Java and “multi-dispatch”

In short – no, and as I’ve seen people get baffled by that more then once – and the interesting effects that occur when programmers assume that it works, here’s a short explanation of what is multi-dispatch and why it doesn’t work in Java.

So what is multi-dispatch? multi-dispatch (or multiple dispatch or multimethods – as you like) is a object oriented programming language feature which is kind of hard to explain: when a method is called, in order for the compiler or run-time to choose the correct method to invoke from several methods with the same name, the number and type of the arguments in the call are compared to find the method implementation that best matches these arguments. This is called overloading.

The problem occurs when you consider what to do when a method is implemented more then once, where each implementation uses arguments that can be mapped one to the other – for example the types of one call are all specialized implementations of the types of another call. This will be made clearer by an example:

Imagine two classes, lets call them Feline and Cat, where Cat is obviously a specialization of Feline (Cat extends Feline in Java-speak). So what to make of a class that implements the following methods ?

public void pet(Feline feline) {
public void pet(Cat cats) {

When obviously, if I want to pet a Feline then the first method will be called, and if I have the more specialized Cat that I want to pet then the second method will be called.

So no problems, right ? Well, lets consider a more complex example, if you will. The below code can be downloaded here1.

class Shape { }
class Triangle extends Shape { }
class Square extends Shape { }
class Circle extends Shape { }
class Canvas {
    public void draw(Shape s) {
        System.out.println("Drawing shape " + s);
class SpecialCanvas extends Canvas {
    public void draw(Triangle t) {
        System.out.println("Special drawing triangle " + t);
    public void draw(Square s) {
        System.out.println("Special drawing square " + s);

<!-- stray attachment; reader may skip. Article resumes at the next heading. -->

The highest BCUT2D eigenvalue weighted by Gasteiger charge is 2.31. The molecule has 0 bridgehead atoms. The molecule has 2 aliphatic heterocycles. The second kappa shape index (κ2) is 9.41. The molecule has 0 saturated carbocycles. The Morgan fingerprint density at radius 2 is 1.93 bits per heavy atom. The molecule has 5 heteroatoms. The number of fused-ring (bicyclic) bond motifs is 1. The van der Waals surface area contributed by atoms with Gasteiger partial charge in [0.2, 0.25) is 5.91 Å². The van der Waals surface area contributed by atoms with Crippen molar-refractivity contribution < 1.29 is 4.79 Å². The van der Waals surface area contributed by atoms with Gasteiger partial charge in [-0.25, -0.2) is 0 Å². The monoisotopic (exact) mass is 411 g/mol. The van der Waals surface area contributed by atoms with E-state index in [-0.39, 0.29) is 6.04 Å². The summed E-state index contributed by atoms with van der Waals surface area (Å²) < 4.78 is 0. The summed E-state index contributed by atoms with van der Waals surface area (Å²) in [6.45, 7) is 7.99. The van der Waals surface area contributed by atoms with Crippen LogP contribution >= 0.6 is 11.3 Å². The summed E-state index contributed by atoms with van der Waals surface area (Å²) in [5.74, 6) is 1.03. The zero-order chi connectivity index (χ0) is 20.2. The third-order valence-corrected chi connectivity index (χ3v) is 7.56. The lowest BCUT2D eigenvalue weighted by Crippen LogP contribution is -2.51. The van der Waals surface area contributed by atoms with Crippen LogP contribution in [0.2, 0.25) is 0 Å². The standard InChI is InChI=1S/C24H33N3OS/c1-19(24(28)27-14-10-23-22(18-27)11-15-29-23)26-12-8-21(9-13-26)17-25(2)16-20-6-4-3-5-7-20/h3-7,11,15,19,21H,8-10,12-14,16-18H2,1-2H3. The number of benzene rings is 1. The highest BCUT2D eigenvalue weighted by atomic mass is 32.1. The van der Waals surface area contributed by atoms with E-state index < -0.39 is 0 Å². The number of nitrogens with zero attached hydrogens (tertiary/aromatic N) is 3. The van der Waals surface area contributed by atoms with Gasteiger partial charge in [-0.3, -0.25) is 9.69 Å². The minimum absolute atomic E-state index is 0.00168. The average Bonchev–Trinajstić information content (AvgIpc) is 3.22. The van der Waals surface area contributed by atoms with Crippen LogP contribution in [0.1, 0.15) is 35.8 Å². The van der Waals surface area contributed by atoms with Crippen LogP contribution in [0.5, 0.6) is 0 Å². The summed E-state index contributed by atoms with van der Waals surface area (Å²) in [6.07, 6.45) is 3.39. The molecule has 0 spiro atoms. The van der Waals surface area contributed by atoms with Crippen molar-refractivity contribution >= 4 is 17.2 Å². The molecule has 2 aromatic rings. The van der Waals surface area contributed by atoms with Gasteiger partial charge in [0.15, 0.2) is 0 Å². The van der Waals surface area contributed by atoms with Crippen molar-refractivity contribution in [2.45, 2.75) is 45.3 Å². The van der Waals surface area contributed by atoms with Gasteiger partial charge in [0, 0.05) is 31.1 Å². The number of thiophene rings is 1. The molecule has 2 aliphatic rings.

class Dispatch {
    public static void main(String...args) {
        SpecialCanvas c = new SpecialCanvas();
        System.out.println("Try to draw some shapes:");
        for (Shape s : new Shape[] { new Circle(), new Triangle(), new Square() })
        System.out.println("Lets try a plain triangle instead");
        c.draw(new Triangle());

This is a pretty standard object oriented example with a twist – we have a general Shape type and more specialized types for each common geometrical shape. We then create three such shapes (Circle, Triangle and Sqaure) and pass each to the SpecialCanvas‘s draw() method. You’d notice that SpecialCanvas does not override the original draw(Shape) from Canvas but instead offers two methods of its own to specifically draw a Triangle or a Square.

Most people who were at least introduced to the concept of polymorphism in object oriented programming would usually expect that the program would call the standard draw routine for the first object in the list, the special triangle drawing routine for the second object and the special square drawing routine on the last object. It might surprise you then that the output from the Java program for the main loop would be:

Try to draw some shapes:
Drawing shape Circle@190d11
Drawing shape Triangle@a90653
Drawing shape Square@de6ced